gms | German Medical Science

80th Annual Meeting of the German Society of Oto-Rhino-Laryngology, Head and Neck Surgery

German Society of Oto-Rhino-Laryngology, Head and Neck Surgery

20.05. - 24.05.2009, Rostock

Angioneurotic edema of head and neck in patients with ACE-inhibitors

Meeting Abstract

  • corresponding author Christian Güldner - Department of ORL – Head and Neck Surgery, University Gießen – Marburg, Marburg, Germany
  • Karen Lampe - Department of ORL – Head and Neck Surgery, University Magdeburg, Magdeburg, Germany
  • Christian Motsch - Department of ORL, Heinrich–Braun–Klinikum Zwickau, Zwickau, Germany
  • Ulrich Vorwerk - Department of ORL – Head and Neck Surgery, University Magdeburg, Magdeburg, Germany

German Society of Oto-Rhino-Laryngology, Head and Neck Surgery. 80th Annual Meeting of the German Society of Oto-Rhino-Laryngology, Head and Neck Surgery. Rostock, 20.-24.05.2009. Düsseldorf: German Medical Science GMS Publishing House; 2009. Doc09hno002

doi: 10.3205/09hno002, urn:nbn:de:0183-09hno0020

Published: July 22, 2009

© 2009 Güldner et al.
This is an Open Access article distributed under the terms of the Creative Commons Attribution License ( You are free: to Share – to copy, distribute and transmit the work, provided the original author and source are credited.



Introduction: ACE-Inhibitors are used in therapy of at least 40 million hypertonic patients worldwide. Well known side effects are angioneurotic edema which can be located in skin and mucous membrane [4]. Pathogenesis is not clear, but Bradykinin seems to play a key role [1], [2]. Aim of study was to analysis data of university of Magdeburg for predictive factors and relevance in ENT-departments.

Materials/results: Data of 75746 treated patients in time of 2002 to 2007 in department of ORL-head and neck surgery of university of Magdeburg were scanned for diagnosis associated with edema or hypertonia (ICD10: T78.3; J39.2; Y57.9; R60.0; R22.0; D84.1; K14.8; J38.4). 486 patients could be found with one of this diagnosis. 52 (female: 28, male: 23) showed an ACE-inhibitor associated angioneurotic edema. Mean age was 70 ± 10.3 years (female: 67 years; male: 73 years). 51 patients needed to stay in hospital (3 ± 1 day). Reason for edema were ACE-inhibitors (enalapril: 17; ramipril: 11; lisinopril/ captopril: both 7; benazepril: 3; perindopril/ quinapril/ urapidil: each 1) and AT(1)-inhibitors (irbesartan/ candesartan/ valsartan/ losartan: each 1). Location was tongue (34), floor of mouth (17), larynx (15), pharynx (9) and facial skin (6). All patients were tested negative for lack of C1-esterase-inhibitor. Consecutive allergies or co-medication (3 ± 2 additional medicaments) could be excluded as causal for edema. 49 of 52 treated patients showed complete remission after conservative therapy (prednisolon: 290 ± 210 mg; dimetinden (e.g. fenistil®): 6 ± 5 mg; ranitidine (e.g. ranitic®): 80 ± 80 mg). Three persons (enalapril: 2, captopril: 1) got an intubation in emergency room because of dyspnea caused by edema of the larynx. One could be extubated after three days. The two other got a tracheotomy during hospital stay. One of them died three weeks after release of hospital with a bulbar paralysis. The other got his tracheotomy closed after one year. We saw him regular, and he never had any kind of dyspnea.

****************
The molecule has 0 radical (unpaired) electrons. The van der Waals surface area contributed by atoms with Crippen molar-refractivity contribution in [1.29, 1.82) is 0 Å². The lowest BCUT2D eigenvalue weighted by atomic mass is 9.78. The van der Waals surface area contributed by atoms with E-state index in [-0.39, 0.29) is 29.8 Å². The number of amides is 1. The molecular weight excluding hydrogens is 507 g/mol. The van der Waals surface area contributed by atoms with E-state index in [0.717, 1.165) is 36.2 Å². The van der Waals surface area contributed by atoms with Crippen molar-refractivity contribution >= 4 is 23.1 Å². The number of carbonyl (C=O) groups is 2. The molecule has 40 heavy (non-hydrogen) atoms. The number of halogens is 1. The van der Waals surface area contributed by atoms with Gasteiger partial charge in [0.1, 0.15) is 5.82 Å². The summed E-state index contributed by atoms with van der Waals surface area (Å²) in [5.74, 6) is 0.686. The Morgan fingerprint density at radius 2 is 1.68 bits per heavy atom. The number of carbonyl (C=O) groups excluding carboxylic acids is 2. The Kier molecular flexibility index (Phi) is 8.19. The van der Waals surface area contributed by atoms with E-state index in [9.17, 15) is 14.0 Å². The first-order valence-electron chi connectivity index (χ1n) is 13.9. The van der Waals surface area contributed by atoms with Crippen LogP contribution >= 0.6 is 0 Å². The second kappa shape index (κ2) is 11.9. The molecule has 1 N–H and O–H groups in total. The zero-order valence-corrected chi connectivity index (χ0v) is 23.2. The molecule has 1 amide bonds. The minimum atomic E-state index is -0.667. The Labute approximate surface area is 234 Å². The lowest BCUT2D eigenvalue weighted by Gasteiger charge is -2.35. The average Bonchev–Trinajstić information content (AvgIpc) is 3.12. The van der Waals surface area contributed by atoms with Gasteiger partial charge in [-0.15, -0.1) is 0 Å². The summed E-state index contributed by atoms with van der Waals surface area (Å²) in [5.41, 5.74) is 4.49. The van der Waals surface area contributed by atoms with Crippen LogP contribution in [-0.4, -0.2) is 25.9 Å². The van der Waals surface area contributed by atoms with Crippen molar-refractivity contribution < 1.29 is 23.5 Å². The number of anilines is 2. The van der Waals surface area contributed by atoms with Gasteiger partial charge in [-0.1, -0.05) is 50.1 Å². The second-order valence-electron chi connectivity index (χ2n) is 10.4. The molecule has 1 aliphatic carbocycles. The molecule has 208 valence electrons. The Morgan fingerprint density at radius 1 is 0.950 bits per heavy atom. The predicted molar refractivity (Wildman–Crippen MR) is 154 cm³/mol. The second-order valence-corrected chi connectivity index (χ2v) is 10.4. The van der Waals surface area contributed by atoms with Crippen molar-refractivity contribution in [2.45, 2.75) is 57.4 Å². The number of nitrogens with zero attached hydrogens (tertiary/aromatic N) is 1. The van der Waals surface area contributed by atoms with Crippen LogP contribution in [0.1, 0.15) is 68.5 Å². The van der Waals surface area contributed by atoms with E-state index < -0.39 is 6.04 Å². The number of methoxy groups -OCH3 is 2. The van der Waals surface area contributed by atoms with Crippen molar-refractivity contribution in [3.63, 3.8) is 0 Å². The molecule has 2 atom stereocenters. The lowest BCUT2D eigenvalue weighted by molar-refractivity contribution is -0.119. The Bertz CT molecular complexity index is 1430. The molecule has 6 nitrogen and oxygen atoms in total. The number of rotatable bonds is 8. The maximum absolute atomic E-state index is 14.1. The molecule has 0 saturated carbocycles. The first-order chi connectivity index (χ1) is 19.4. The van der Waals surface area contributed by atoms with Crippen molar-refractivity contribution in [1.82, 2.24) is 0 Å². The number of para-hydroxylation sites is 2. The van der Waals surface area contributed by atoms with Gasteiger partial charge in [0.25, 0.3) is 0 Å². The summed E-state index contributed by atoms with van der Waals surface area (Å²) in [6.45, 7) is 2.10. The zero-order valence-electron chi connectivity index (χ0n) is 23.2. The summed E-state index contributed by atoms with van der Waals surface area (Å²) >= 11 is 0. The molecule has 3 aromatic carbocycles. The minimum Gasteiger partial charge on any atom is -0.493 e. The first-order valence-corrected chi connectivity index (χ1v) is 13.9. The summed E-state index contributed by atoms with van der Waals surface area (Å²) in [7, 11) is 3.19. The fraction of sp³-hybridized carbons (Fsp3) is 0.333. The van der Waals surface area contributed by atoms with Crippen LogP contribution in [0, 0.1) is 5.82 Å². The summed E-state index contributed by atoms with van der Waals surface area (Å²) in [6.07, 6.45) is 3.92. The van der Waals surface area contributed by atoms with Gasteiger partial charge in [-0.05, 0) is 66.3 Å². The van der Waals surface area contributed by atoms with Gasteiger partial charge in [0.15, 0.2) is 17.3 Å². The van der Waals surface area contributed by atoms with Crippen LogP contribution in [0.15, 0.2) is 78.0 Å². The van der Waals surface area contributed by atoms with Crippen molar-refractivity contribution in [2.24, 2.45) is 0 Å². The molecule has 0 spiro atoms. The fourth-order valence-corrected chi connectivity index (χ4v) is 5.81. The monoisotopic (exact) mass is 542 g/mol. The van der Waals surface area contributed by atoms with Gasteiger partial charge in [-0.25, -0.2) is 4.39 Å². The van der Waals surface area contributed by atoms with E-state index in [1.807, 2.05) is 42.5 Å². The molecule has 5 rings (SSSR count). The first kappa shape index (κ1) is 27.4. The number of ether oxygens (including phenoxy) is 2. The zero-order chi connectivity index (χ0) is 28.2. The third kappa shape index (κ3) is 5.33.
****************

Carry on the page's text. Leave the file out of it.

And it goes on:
Conclusion: As well ACE-inhibitors as AT(1)-inhibitors caused edema are increasing in frequency and relevance for ENT-doctors. You can see it in comparison with other publicized data. Leuwer et al. had 9 persons in 5 years (1993–1997) [3], Wahbe et al. treated 34 patients within 14 years (1988–2001) [4] and we had 52 patients in 6 years (2002–2007). That AT(1)-inhibitors can cause angioedema is still reported [5]. Why they do it is still not clear. But it shows that in pathogenesis of non-allergic angioedema are pathways beyond bradykinin. At present there are no predictive factors (like age, gender, allergies or co-genesis of medicaments) which could help us to know which person not to treat with ACE-inhibitors. In agreement of other publications, tongue is the major region of edema [4]. Three of 52 persons (6 %) who needed a temporary tracheotomy is a notable number of serious complications. Nevertheless, the other 94% showed a complete remission under conservative therapy. Whether new medicaments (e.g. icatibant = Firacyr®) can reduce rate of intubation, length of stay in hospital or dosis of co-medication has to be shown.


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